I am an avid subscriber to a lot of magazines, and one of my favorites is New York Magazine.
There are a lot of interesting news pieces in it, written very thoughtfully. I’m just now getting around to reading the “Best of New York” issue from a few weeks ago—it’s busy around here—and I read the piece called “Is San Francisco New York?” with a lot of interest, and see some parallels in the way New Orleans is blowing up these days economically, especially in real estate.
This article details why some people are decamping New York and moving to San Francisco, with “its wealth more impressive, its infatuation with power and status more blinding.”
San Francisco is the city hub for booming tech sector, awash in start-ups that sell for billions after barely being in business for six months. Both New York and San Francisco have always been enormously expensive place to live, but now, it’s ridiculous.
And what has happened there is that if you’re a normal person who isn’t part of a tech-booming company making six figures (even in an entry-level position)—well, you may be out of luck. I fail to see how anyone who works, let’s say as a secretary, or in a restaurant, can possibly make enough money to live in either of these cities.
I had a long conversation with a local musician/engineer/producer yesterday. He bought a house uptown in 2006, and scrimped and saved his money to build his own recording studio behind his house.
It’s only eight years later, and it would be totally impossible for him to do that now.
New Orleans is touting itself as a “tech heaven” and attracting people like crazy to the city. Can’t be a bad thing, since we had a relatively low cost of living, affordable housing and rentals, and of course, a lifestyle and culture to die for. How many techies are decamping to NOLA?
But boy, is that changing. Being a real estate junkie, I’m constantly looking at properties around the city, renovating them in my mind. Last week, I noticed a small house just around the corner from us was on the market for $419,000. Now, it’s only 1700 square feet, it’s a nice renovation, and it’s in Central City.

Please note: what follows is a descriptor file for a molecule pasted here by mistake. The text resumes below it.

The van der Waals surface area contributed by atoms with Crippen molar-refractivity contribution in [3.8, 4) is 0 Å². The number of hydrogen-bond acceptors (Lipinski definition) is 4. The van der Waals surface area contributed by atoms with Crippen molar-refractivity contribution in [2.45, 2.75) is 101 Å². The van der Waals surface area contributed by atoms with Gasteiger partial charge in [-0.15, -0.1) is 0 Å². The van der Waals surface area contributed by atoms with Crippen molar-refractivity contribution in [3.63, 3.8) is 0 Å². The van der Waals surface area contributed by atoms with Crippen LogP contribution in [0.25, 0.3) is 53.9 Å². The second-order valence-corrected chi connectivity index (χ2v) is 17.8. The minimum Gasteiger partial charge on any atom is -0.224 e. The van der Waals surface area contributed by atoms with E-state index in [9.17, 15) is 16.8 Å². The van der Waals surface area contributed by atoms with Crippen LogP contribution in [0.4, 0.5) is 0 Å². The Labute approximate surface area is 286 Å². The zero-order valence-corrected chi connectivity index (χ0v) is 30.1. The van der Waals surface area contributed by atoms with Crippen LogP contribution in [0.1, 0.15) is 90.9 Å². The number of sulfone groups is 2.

Priced over $400K?? My jaw dropped.
Obviously from a property owner’s standpoint, having nearby property blow up in a sales price sounds pretty good: that means that our property is theoretically going to be worth more. But does that now mean that Central City is eventually going to become the next Bywater—with prices so expensive no one but rich people can live there?
One of the most charming and livable things about New Orleans is that there’s a real mix of social classes: middle class and poor people living in the vicinity of the more affluent. It’s always been that way. This is where our culture comes from. This is where our joie de vivre comes from. It’s where our social lack of inhibition—and friendliness—comes from. Our willingness to share.
We don’t want to turn into a city of rich and super-rich people who think their money gives them privileges and power that they don’t deserve, just because they have money. We don’t want to be New York or San Francisco.
Today I read the latest about the neighborhood association (always trouble) on Newcomb Boulevard that put up a fence in 2006 to create a cul-de-sac to prevent others from using the street as a short cut from St. Charles Avenue to Freret Street. Ostensibly, to “keep their children safe.” Now they want to not only keep the fence; they are offering to buy the street. Instant gated community! So far the city is opposed, but they are continuing to fight for their “right” to buy the street.
All it takes is enough money, people, and you too can run out neighbors who have lived there for generations, buy a street so you can keep your children safe and keep all that traffic and parking away, and finally turn New Orleans into the Disneyland all the naysayers have been predicting for years.
You wanna live here? Educate people. Support the culture. Live next door to people poorer than you and befriend them. This is what makes New Orleans real and true and authentic.
Gated communities have no place in a big city. Neither does money that ends up destroying the fabric of our culture through snobbery and elitism.